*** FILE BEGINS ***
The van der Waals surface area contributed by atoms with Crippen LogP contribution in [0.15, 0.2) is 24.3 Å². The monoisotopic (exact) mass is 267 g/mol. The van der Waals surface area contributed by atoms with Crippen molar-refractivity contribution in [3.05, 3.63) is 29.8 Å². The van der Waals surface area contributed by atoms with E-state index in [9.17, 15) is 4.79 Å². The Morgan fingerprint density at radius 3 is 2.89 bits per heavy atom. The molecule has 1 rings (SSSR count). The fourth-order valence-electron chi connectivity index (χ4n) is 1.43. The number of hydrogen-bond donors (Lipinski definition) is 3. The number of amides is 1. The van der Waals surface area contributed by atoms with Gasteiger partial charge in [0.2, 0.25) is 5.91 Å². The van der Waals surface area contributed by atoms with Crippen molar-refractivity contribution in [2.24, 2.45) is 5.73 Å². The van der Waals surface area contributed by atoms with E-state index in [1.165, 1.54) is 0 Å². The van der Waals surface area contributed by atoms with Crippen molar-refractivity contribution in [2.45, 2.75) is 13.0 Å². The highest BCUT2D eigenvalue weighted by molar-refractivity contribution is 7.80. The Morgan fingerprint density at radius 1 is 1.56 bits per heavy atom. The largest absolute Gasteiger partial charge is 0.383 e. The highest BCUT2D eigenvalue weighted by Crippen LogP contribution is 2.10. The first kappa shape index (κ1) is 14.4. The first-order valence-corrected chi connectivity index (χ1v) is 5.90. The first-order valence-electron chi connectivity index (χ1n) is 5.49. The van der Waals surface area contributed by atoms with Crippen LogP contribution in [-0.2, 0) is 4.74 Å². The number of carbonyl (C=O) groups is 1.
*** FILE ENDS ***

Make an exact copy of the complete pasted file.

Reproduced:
The van der Waals surface area contributed by atoms with Crippen LogP contribution in [0.15, 0.2) is 24.3 Å². The monoisotopic (exact) mass is 267 g/mol. The van der Waals surface area contributed by atoms with Crippen molar-refractivity contribution in [3.05, 3.63) is 29.8 Å². The van der Waals surface area contributed by atoms with E-state index in [9.17, 15) is 4.79 Å². The Morgan fingerprint density at radius 3 is 2.89 bits per heavy atom. The molecule has 1 rings (SSSR count). The fourth-order valence-electron chi connectivity index (χ4n) is 1.43. The number of hydrogen-bond donors (Lipinski definition) is 3. The number of amides is 1. The van der Waals surface area contributed by atoms with Gasteiger partial charge in [0.2, 0.25) is 5.91 Å². The van der Waals surface area contributed by atoms with Crippen molar-refractivity contribution in [2.24, 2.45) is 5.73 Å². The van der Waals surface area contributed by atoms with E-state index in [1.165, 1.54) is 0 Å². The van der Waals surface area contributed by atoms with Crippen molar-refractivity contribution in [2.45, 2.75) is 13.0 Å². The highest BCUT2D eigenvalue weighted by molar-refractivity contribution is 7.80. The Morgan fingerprint density at radius 1 is 1.56 bits per heavy atom. The largest absolute Gasteiger partial charge is 0.383 e. The highest BCUT2D eigenvalue weighted by Crippen LogP contribution is 2.10. The first kappa shape index (κ1) is 14.4. The first-order valence-corrected chi connectivity index (χ1v) is 5.90. The first-order valence-electron chi connectivity index (χ1n) is 5.49. The van der Waals surface area contributed by atoms with Crippen LogP contribution in [-0.2, 0) is 4.74 Å². The number of carbonyl (C=O) groups is 1.